The development rate of parasites and pathogens within vectors typically increases with temperature. Accordingly, transmission intensity is generally assumed to be higher under warmer conditions. However, development is only one component of parasite/pathogen life history and there has been little research exploring the temperature sensitivity of other traits that contribute to transmission intensity. Here, using a rodent malaria, we show that vector competence (the maximum proportion of infectious mosquitoes, which implicitly includes parasite survival across the incubation period) tails off at higher temperatures, even though parasite development rate increases. We also show that the standard measure of the parasite incubation period (i.e. time until the first mosquitoes within a cohort become infectious following an infected blood-meal) is incomplete because parasite development follows a cumulative distribution, which itself varies with temperature. Including these effects in a simple model dramatically alters estimates of transmission intensity and reduces the optimum temperature for transmission. These results highlight the need to understand the interactive effects of environmental temperature on multiple host-disease life-history traits and challenge the assumptions of many current disease models that ignore this complexity.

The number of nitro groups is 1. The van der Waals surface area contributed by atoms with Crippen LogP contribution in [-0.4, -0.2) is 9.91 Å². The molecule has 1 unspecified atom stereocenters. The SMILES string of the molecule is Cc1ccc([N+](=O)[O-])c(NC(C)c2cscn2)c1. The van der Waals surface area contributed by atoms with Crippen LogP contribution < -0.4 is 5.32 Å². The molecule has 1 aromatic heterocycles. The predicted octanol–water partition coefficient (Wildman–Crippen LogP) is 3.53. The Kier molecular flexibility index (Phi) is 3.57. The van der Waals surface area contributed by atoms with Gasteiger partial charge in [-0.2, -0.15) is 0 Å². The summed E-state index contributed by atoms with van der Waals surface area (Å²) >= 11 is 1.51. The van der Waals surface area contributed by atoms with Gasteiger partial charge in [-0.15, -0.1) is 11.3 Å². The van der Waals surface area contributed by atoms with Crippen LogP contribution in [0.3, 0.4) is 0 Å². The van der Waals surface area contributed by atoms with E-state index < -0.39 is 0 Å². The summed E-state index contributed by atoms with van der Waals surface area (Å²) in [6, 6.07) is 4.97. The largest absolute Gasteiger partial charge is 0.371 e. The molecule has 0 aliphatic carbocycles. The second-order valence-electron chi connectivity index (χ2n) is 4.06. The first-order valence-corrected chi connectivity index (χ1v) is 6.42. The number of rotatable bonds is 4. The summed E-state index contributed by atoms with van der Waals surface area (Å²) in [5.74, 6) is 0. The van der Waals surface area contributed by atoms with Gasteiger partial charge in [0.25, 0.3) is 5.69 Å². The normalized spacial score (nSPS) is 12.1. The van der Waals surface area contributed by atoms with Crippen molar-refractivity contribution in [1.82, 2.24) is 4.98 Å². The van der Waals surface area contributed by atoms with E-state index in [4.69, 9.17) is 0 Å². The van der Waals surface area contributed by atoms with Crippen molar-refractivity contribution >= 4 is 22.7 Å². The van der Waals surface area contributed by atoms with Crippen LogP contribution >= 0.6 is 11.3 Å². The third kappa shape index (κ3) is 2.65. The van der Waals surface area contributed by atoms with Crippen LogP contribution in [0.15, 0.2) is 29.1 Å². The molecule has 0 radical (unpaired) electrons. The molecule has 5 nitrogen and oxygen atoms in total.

All Science Journal Classification (ASJC) codes
- Agricultural and Biological Sciences (miscellaneous)
- Agricultural and Biological Sciences(all)